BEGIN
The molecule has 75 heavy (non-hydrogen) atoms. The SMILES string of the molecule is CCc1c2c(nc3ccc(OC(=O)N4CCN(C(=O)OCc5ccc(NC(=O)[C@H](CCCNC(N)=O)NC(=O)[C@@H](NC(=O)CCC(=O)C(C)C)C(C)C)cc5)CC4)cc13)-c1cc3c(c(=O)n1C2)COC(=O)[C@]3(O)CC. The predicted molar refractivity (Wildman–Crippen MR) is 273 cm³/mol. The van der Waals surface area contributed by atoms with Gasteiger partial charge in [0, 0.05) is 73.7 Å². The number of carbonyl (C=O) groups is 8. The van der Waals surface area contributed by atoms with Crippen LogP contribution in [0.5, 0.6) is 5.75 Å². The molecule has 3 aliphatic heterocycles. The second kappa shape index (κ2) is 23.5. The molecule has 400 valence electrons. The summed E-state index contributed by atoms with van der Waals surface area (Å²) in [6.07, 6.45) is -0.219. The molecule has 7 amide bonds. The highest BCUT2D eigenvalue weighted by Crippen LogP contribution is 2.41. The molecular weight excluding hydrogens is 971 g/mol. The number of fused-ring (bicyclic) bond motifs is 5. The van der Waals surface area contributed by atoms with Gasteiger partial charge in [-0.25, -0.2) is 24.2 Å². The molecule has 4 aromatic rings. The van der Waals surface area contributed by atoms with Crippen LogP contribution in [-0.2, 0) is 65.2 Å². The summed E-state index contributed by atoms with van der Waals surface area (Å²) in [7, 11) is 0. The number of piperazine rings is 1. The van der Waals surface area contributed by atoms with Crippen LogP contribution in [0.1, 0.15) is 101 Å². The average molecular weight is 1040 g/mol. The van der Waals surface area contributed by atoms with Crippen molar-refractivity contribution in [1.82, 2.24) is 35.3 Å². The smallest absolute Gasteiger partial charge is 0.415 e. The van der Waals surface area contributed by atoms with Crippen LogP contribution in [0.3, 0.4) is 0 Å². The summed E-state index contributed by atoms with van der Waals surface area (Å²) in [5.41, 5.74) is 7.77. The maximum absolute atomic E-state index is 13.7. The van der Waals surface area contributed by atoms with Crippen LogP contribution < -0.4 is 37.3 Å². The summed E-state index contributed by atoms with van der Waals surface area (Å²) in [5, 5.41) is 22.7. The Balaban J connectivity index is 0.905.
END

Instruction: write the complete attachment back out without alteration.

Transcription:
The molecule has 75 heavy (non-hydrogen) atoms. The SMILES string of the molecule is CCc1c2c(nc3ccc(OC(=O)N4CCN(C(=O)OCc5ccc(NC(=O)[C@H](CCCNC(N)=O)NC(=O)[C@@H](NC(=O)CCC(=O)C(C)C)C(C)C)cc5)CC4)cc13)-c1cc3c(c(=O)n1C2)COC(=O)[C@]3(O)CC. The predicted molar refractivity (Wildman–Crippen MR) is 273 cm³/mol. The van der Waals surface area contributed by atoms with Gasteiger partial charge in [0, 0.05) is 73.7 Å². The number of carbonyl (C=O) groups is 8. The van der Waals surface area contributed by atoms with Crippen LogP contribution in [0.5, 0.6) is 5.75 Å². The molecule has 3 aliphatic heterocycles. The second kappa shape index (κ2) is 23.5. The molecule has 400 valence electrons. The summed E-state index contributed by atoms with van der Waals surface area (Å²) in [6.07, 6.45) is -0.219. The molecule has 7 amide bonds. The highest BCUT2D eigenvalue weighted by Crippen LogP contribution is 2.41. The molecular weight excluding hydrogens is 971 g/mol. The number of fused-ring (bicyclic) bond motifs is 5. The van der Waals surface area contributed by atoms with Gasteiger partial charge in [-0.25, -0.2) is 24.2 Å². The molecule has 4 aromatic rings. The van der Waals surface area contributed by atoms with Crippen LogP contribution in [-0.2, 0) is 65.2 Å². The summed E-state index contributed by atoms with van der Waals surface area (Å²) in [7, 11) is 0. The number of piperazine rings is 1. The van der Waals surface area contributed by atoms with Crippen LogP contribution in [0.1, 0.15) is 101 Å². The average molecular weight is 1040 g/mol. The van der Waals surface area contributed by atoms with Crippen molar-refractivity contribution in [1.82, 2.24) is 35.3 Å². The smallest absolute Gasteiger partial charge is 0.415 e. The van der Waals surface area contributed by atoms with Crippen LogP contribution in [0.3, 0.4) is 0 Å². The summed E-state index contributed by atoms with van der Waals surface area (Å²) in [5.41, 5.74) is 7.77. The maximum absolute atomic E-state index is 13.7. The van der Waals surface area contributed by atoms with Crippen LogP contribution < -0.4 is 37.3 Å². The summed E-state index contributed by atoms with van der Waals surface area (Å²) in [5, 5.41) is 22.7. The Balaban J connectivity index is 0.905.